Just a few years ago, President Obama refused to shop at Wal-Mart. But his wife now has other ideas.
First lady Michelle Obama joined executives from the big-box behemoth on Thursday to announce a new program to promote more healthful foods. The move was part of her signature campaign to fight childhood obesity, and Wal-Mart pledged to reduce sodium and sugar and eliminate trans fats in the packaged foods it sells to roughly 140 million customers each week - or, possibly now 140,000,002.
"When I see a company like Wal-Mart launch an initiative like this, I feel more hopeful than ever before," the first lady said in a speech at THEARC in Southeast Washington in front of crates of fresh produce. "We can improve how we make and sell food in this country."
The announcement amounted to a very public display of affection for a company that had long been a thorn in the side of Democrats. Five years ago, Wal-Mart was in the midst of a bruising battle with labor groups that accused it of paying low wages and providing stingy health benefits. Then-Sen. Hillary Rodham Clinton returned a campaign contribution from the company, citing "serious differences." Michelle Obama resigned from the board of a Wal-Mart supplier during her husband's campaign.
And Obama himself told supporters at an AFL-CIO forum in 2007 that he would not shop at Wal-Mart.
"Lots has happened since 2007," Obama press secretary Robert Gibbs said Thursday. "I think we're all in a different time."
At least it won't be hard for the first family to find a Wal-Mart. The retailer has announced plans to build four stores in the District as part of its bid to move into more urban areas after saturating rural and suburban America. Several D.C. Council members, including Marion Barry (D-Ward 8) and Chairman Kwame R. Brown (D), attended Thursday's event.
And in the Obamas' home town of Chicago, Wal-Mart has made inroads as well. The retailer opened its first store in the city in 2006 after heated debate over wages and benefits, and last year it won approval for a second location. It is now pursuing its first store in New York City and hopes the first lady's support will help win over opponents in these cities and Washington.
"We'll carry forward that message," said Leslie Dach, executive vice president of corporate affairs for Wal-Mart.
For Michelle Obama, Wal-Mart represents a key ally, albeit a controversial one. It is the biggest grocer in the country and works with a vast network of more than 60,000 suppliers. One move by Wal-Mart can ripple throughout the industry, and the company has grown increasingly bold in tackling complex social and political issues.
"We are obviously conscious about where we walk and who we walk with," said Sam Kass, assistant White House chef and coordinator of food initiatives. "But it was clear that this is potentially transformative."
In recent years, Wal-Mart has reached out to Democrats. During the debate over health care, it broke ranks with business groups by supporting the controversial mandate for employers in Obama's health-care legislation. It has emerged as a leader in sustainability and carbon reduction, improving fuel efficiency for its supply trucks and vowing to eventually produce zero waste.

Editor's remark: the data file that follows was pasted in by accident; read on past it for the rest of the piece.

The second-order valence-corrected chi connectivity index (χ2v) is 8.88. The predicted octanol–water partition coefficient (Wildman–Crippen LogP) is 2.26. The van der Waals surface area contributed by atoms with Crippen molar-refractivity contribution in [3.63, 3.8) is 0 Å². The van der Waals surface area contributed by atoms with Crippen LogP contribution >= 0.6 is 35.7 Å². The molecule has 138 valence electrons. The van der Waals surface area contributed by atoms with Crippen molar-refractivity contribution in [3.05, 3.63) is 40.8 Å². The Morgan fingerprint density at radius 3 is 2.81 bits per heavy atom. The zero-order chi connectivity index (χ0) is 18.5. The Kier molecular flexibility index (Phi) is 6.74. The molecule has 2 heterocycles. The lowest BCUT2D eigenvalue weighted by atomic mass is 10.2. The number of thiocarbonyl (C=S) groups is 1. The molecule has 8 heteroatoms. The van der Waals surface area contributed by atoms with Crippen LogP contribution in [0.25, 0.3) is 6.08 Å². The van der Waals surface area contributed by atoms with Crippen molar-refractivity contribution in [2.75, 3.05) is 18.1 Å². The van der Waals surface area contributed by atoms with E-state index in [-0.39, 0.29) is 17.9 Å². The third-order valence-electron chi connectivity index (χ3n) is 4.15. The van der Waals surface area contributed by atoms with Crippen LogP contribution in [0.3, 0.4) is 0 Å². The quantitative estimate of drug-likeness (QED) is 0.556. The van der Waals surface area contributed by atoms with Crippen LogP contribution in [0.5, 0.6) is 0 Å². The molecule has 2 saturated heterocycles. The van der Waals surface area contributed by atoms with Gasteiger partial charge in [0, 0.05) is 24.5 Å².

Healthful foods skyrocketed to the top of the company's priority list once the first lady made it hers by launching the Let's Move campaign. Conversations between Wal-Mart and the East Wing began about a year ago. Company leaders Thursday cited Michelle Obama as the "catalyst that helped make today's announcement a reality."
"You can't do work in this area without reaching out to the first lady's office," Dach said.
Under the program, Wal-Mart vowed to reduce sodium by 25 percent and sugars by 10 percent in thousands of packaged foods by 2015. The retailer said it has already met the goal in as much as a quarter of the products in its private-label brand, Great Value.
The company plans to tag products that meet the goals so customers can easily identify them. It also says it will lower prices on healthful foods, such as whole-wheat pasta, so that they cost the same as traditional versions. Several of these initiatives have been underway for years at food manufacturers such as Kraft as well as smaller retailers.
Some things at Wal-Mart haven't changed. It remains a staunch opponent of the Employee Free Choice Act, also known as "card check," that would make it easier for workers to organize. The issue has fallen out of the spotlight recently, but it is still a divisive issue between Wal-Mart and labor groups. Meanwhile, the Supreme Court is considering whether to certify a class-action sex-discrimination lawsuit against the company, which would make it the largest gender-bias case in U.S. history.
"We can't afford to have a case of amnesia about Wal-Mart's business practices," said Jennifer Stapleton, assistant director of the United Food and Commercial Workers International Union's campaign against the retailer. "If the Obama administration is serious about creating good jobs in this country . . . then it needs to use its bully pulpit to challenge Wal-Mart and other corporations to be more responsible employers."
Staff writer Peter Slevin contributed to this report.